link of 8. This implies that .
It follows from Lemma 3.6(c) that is (pl) homeomorphic to .
Since is isomorphic to the suspension , .
Therefore, by Lemma 3.9(b), is (pl) homeomorphic to for .
The result now follows from Lemma 3.6(a).

A 3-dimensional *pseudocomplex* is an ordered pair ,
where is a finite collection of disjoint tetrahedra
and is a family of affine isomorphisms between
pairs of 2-faces of the tetrahedra in .
Let denote the quotient space obtained from the
disjoint union by setting for .
The quotient of a tetrahedron in is called a -*simplex* in and is denoted by .
Similarly, the quotient of 2-faces, edges, and vertices of tetrahedra are
called -*simplices*, *edges*, and *vertices* in ,
respectively. If is homeomorphic to a topological space ,
then is called a *pseudotriangulation* of .
A 3-dimensional pseudocomplex is said to be *regular* if the following hold: (i) each
3-simplex in has four distinct vertices, and (ii) for ,
no two distinct -simplices in have the same set of vertices. So, for ,
an -simplex in is uniquely determined by its vertices and
denoted by ,
where are vertices of .
(But, the edges in may not form a simple graph.) So, we can
identify a regular pseudocomplex with .
Simplices and edges in are said to be simplices and edges of .
Clearly, a pure 3-dimensional simplicial complex is a regular pseudocomplex.

Let be a regular pseudotriangulation of and be two 3-simplices in .
If are not 2-simplices in ,
then is also a regular pseudotriangulation of .
We say that is obtained from by the *generalized bistellar -move*.
If there is no edge between and in ,
then is called a *bistellar -move*. If there exist 3-simplices of the
form in a regular pseudotriangulation of and is not a 2-simplex, then is also a regular pseudotriangulation of .
We say that is obtained from by the *generalized bistellar -move*,
where is the common edge in and .
If is the only edge between and in , then is called a *bistellar -move*.

Let be a pseudotriangulation of a closed
3-manifold and a 3-pseudomanifold. A simplicial map is said to be a -*fold branched covering* (with discrete
branch locus) if there exists such that is a -fold covering. The smallest such (so that is a covering) is called the *branch locus*. It is known that can be regarded as a branched quotient of a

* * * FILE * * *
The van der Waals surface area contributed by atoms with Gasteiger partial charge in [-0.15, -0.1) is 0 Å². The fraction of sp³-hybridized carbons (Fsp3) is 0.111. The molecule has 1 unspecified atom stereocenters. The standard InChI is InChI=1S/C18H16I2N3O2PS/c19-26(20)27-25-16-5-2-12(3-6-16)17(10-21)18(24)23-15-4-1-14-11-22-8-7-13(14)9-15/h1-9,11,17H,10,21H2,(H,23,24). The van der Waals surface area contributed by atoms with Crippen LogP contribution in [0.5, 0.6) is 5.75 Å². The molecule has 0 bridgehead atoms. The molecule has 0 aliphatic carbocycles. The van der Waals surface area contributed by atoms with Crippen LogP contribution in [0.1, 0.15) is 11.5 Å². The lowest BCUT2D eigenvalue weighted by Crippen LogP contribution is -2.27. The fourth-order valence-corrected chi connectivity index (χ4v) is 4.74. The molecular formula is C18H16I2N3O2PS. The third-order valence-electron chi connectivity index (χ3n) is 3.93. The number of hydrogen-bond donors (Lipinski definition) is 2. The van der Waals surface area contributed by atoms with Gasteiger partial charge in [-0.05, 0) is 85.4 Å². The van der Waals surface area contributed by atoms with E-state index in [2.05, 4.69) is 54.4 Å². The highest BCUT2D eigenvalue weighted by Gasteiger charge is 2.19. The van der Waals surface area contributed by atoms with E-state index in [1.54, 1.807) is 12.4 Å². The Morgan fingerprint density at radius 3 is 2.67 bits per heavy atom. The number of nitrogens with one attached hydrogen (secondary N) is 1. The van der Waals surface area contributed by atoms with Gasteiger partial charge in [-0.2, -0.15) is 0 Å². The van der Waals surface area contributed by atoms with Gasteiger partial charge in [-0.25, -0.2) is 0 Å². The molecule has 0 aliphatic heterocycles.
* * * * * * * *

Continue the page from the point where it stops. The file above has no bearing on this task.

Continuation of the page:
regular hyperbolic tessellation (cf. [6]). In [11], Kühnel has shown that is a 2-fold branched quotient of a
pseudotriangulation of the 3-dimensional torus. Here we prove the following
theorem.

Theorem 3.11. *(a) is a -fold branched quotient of a -vertex combinatorial -sphere.**(b) For is a -fold branched quotient of a -vertex regular pseudotriangulation of the -sphere.*

Lemma 3.12. *Let be a regular pseudotriangulation of a -manifold and be a normal -pseudomanifold. Let be a -fold branched covering with at most two
vertices in the branch locus. If is a bistellar -move, then there exist generalized bistellar -moves such that is a -fold branched cover of .*

*Proof. *Let .
Let consist of the edges .
Let the end points of be , ,
the 3-simplices containing be ,
and for .
Since is not a simplex in ,
it follows that is not a 2-simplex in .
Let be the pseudocomplex consists of and .
Since the number of vertices in the branched locus is at most 2, it follows
that the number of vertices common in and is at most 2 for .
In particular, .
Therefore, is not a 2-simplex in .
So, we can perform generalized bistellar 2-move on for .
Clearly, is a -fold branched cover of (via the map ,
where for and and ).

Lemma 3.13. *Let be a regular pseudotriangulation of a -manifold and be a normal -pseudomanifold. Let be a -fold branched covering with at most two
vertices in the branch locus. If is a bistellar -move, then there exist generalized bistellar -moves such that is a -fold branched cover of .*

*Proof. *Let and .
Let consist of the 2-simplices .
Let and the 3-simplices containing be and and for .
Since is simplicial, it follows that , and are not 2-simplices in .
Let be pseudocomplex .
Since the number of vertices in the branched locus is at most 2, it follows
that and are not 2-simplices in for .
Then (by the similar arguments as in the proof of Lemma 3.12) is a -fold branched cover of .

*Proof of Theorem 3.11. *If denotes the boundary of the icosahedron, then
there exists a simplicial 2-fold covering .
Consider the simplicial map given by and for .
Then is a 2-fold branched covering with branch
locus .
Since is isomorphic to the suspension ,
it follows that is a 2-fold branched quotient of the 14-vertex
combinatorial 3-sphere (with branch locus ). This proves part (a).

The result now follows from Lemmas 3.9(a),
3.12, and 3.13. (In fact, to obtain a 2-fold branched cover of from ,
one needs one bistellar 1-move and then one generalized bistellar 1-move; and
all other moves required in the proof are bistellar moves on regular
pseudotriangulations of .)

*Remark 3.14. *The combinatorial -sphere is a -fold branched cover of and can be obtained from by a bistellar 1-move. Now, if is a -fold branched covering and is a combinatorial -manifold, then (since is a -vertex triangulated ) the link of any vertex in is a 14-vertex triangulated and hence .
(Similarly, for ,
if is a branched quotient of a combinatorial
3-manifold ,
then .)
So, there does not exist a combinatorial -sphere which is a branched cover of and which can be obtained from by proper bistellar moves.

In [7], Altshuler observed that is orientable and is simply connected. In [8], Lutz showed that . The normal -pseudomanifold is the only among all the 35 which has singular vertices of different types, namely, one singular vertex whose link is a triangulated torus and four singular vertices whose links are triangulated real projective planes. Using polymake [12], we find that . We summarized all the findings about in Table 1.

*Example 3.15. *For ,
let